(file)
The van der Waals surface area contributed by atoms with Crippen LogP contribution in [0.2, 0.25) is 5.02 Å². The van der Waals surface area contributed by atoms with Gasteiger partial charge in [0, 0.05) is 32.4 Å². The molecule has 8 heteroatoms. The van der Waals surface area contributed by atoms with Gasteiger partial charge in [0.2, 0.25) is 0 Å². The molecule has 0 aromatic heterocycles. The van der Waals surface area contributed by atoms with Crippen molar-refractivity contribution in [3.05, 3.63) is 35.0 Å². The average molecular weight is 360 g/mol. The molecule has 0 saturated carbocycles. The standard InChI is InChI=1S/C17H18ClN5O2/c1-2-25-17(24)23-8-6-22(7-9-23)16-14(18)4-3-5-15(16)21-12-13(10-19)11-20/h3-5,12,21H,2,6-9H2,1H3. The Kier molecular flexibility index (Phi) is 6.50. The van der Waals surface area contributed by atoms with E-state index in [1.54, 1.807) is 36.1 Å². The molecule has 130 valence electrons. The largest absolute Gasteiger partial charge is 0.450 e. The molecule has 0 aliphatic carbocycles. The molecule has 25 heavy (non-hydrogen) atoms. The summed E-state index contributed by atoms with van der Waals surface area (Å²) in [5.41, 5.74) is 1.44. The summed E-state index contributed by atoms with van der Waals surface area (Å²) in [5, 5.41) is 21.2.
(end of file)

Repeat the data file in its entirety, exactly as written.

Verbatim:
The van der Waals surface area contributed by atoms with Crippen LogP contribution in [0.2, 0.25) is 5.02 Å². The van der Waals surface area contributed by atoms with Gasteiger partial charge in [0, 0.05) is 32.4 Å². The molecule has 8 heteroatoms. The van der Waals surface area contributed by atoms with Gasteiger partial charge in [0.2, 0.25) is 0 Å². The molecule has 0 aromatic heterocycles. The van der Waals surface area contributed by atoms with Crippen molar-refractivity contribution in [3.05, 3.63) is 35.0 Å². The average molecular weight is 360 g/mol. The molecule has 0 saturated carbocycles. The standard InChI is InChI=1S/C17H18ClN5O2/c1-2-25-17(24)23-8-6-22(7-9-23)16-14(18)4-3-5-15(16)21-12-13(10-19)11-20/h3-5,12,21H,2,6-9H2,1H3. The Kier molecular flexibility index (Phi) is 6.50. The van der Waals surface area contributed by atoms with E-state index in [1.54, 1.807) is 36.1 Å². The molecule has 130 valence electrons. The largest absolute Gasteiger partial charge is 0.450 e. The molecule has 0 aliphatic carbocycles. The molecule has 25 heavy (non-hydrogen) atoms. The summed E-state index contributed by atoms with van der Waals surface area (Å²) in [5.41, 5.74) is 1.44. The summed E-state index contributed by atoms with van der Waals surface area (Å²) in [5, 5.41) is 21.2.